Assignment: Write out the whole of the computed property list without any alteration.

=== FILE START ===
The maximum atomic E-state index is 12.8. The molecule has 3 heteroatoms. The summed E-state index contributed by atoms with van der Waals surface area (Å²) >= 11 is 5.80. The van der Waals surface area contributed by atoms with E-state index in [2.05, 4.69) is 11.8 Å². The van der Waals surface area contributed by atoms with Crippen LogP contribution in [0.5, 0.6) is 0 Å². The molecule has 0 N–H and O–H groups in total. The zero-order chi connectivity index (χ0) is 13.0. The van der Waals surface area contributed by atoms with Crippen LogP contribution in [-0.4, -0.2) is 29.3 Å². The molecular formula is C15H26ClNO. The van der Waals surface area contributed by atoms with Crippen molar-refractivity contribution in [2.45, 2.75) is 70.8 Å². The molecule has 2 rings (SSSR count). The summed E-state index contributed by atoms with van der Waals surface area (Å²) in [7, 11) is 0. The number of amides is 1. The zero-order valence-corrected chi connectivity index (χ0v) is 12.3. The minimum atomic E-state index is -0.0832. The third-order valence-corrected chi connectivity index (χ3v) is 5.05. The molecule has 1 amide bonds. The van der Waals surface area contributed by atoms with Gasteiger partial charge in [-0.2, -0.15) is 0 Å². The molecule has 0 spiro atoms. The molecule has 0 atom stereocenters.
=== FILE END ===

The maximum atomic E-state index is 12.8. The molecule has 3 heteroatoms. The summed E-state index contributed by atoms with van der Waals surface area (Å²) >= 11 is 5.80. The van der Waals surface area contributed by atoms with E-state index in [2.05, 4.69) is 11.8 Å². The van der Waals surface area contributed by atoms with Crippen LogP contribution in [0.5, 0.6) is 0 Å². The molecule has 0 N–H and O–H groups in total. The zero-order chi connectivity index (χ0) is 13.0. The van der Waals surface area contributed by atoms with Crippen LogP contribution in [-0.4, -0.2) is 29.3 Å². The molecular formula is C15H26ClNO. The van der Waals surface area contributed by atoms with Crippen molar-refractivity contribution in [2.45, 2.75) is 70.8 Å². The molecule has 2 rings (SSSR count). The summed E-state index contributed by atoms with van der Waals surface area (Å²) in [7, 11) is 0. The number of amides is 1. The zero-order valence-corrected chi connectivity index (χ0v) is 12.3. The minimum atomic E-state index is -0.0832. The third-order valence-corrected chi connectivity index (χ3v) is 5.05. The molecule has 1 amide bonds. The van der Waals surface area contributed by atoms with Gasteiger partial charge in [-0.2, -0.15) is 0 Å². The molecule has 0 spiro atoms. The molecule has 0 atom stereocenters.